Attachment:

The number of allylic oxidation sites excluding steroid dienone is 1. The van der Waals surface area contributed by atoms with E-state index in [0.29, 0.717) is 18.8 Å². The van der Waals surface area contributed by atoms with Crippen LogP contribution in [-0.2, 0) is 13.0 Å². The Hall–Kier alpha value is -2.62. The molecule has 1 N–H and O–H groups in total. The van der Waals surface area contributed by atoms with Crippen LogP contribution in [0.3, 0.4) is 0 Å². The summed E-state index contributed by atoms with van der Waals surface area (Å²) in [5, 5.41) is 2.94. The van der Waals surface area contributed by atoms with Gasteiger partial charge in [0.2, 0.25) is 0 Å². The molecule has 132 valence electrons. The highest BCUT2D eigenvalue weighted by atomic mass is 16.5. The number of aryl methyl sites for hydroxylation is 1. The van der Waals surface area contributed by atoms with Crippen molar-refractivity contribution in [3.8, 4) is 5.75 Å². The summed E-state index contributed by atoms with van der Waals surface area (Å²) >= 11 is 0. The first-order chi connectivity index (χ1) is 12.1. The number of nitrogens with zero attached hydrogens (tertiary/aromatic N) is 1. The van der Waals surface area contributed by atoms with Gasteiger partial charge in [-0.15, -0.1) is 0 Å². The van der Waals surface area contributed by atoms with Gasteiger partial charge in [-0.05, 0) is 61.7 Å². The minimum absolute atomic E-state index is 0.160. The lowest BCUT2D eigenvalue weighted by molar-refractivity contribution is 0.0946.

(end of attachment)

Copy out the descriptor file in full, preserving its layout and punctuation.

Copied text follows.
The number of allylic oxidation sites excluding steroid dienone is 1. The van der Waals surface area contributed by atoms with E-state index in [0.29, 0.717) is 18.8 Å². The van der Waals surface area contributed by atoms with Crippen LogP contribution in [-0.2, 0) is 13.0 Å². The Hall–Kier alpha value is -2.62. The molecule has 1 N–H and O–H groups in total. The van der Waals surface area contributed by atoms with Crippen LogP contribution in [0.3, 0.4) is 0 Å². The summed E-state index contributed by atoms with van der Waals surface area (Å²) in [5, 5.41) is 2.94. The van der Waals surface area contributed by atoms with Gasteiger partial charge in [0.2, 0.25) is 0 Å². The molecule has 132 valence electrons. The highest BCUT2D eigenvalue weighted by atomic mass is 16.5. The number of aryl methyl sites for hydroxylation is 1. The van der Waals surface area contributed by atoms with Crippen molar-refractivity contribution in [3.8, 4) is 5.75 Å². The summed E-state index contributed by atoms with van der Waals surface area (Å²) >= 11 is 0. The first-order chi connectivity index (χ1) is 12.1. The number of nitrogens with zero attached hydrogens (tertiary/aromatic N) is 1. The van der Waals surface area contributed by atoms with Gasteiger partial charge in [-0.15, -0.1) is 0 Å². The van der Waals surface area contributed by atoms with Gasteiger partial charge in [-0.05, 0) is 61.7 Å². The minimum absolute atomic E-state index is 0.160. The lowest BCUT2D eigenvalue weighted by molar-refractivity contribution is 0.0946.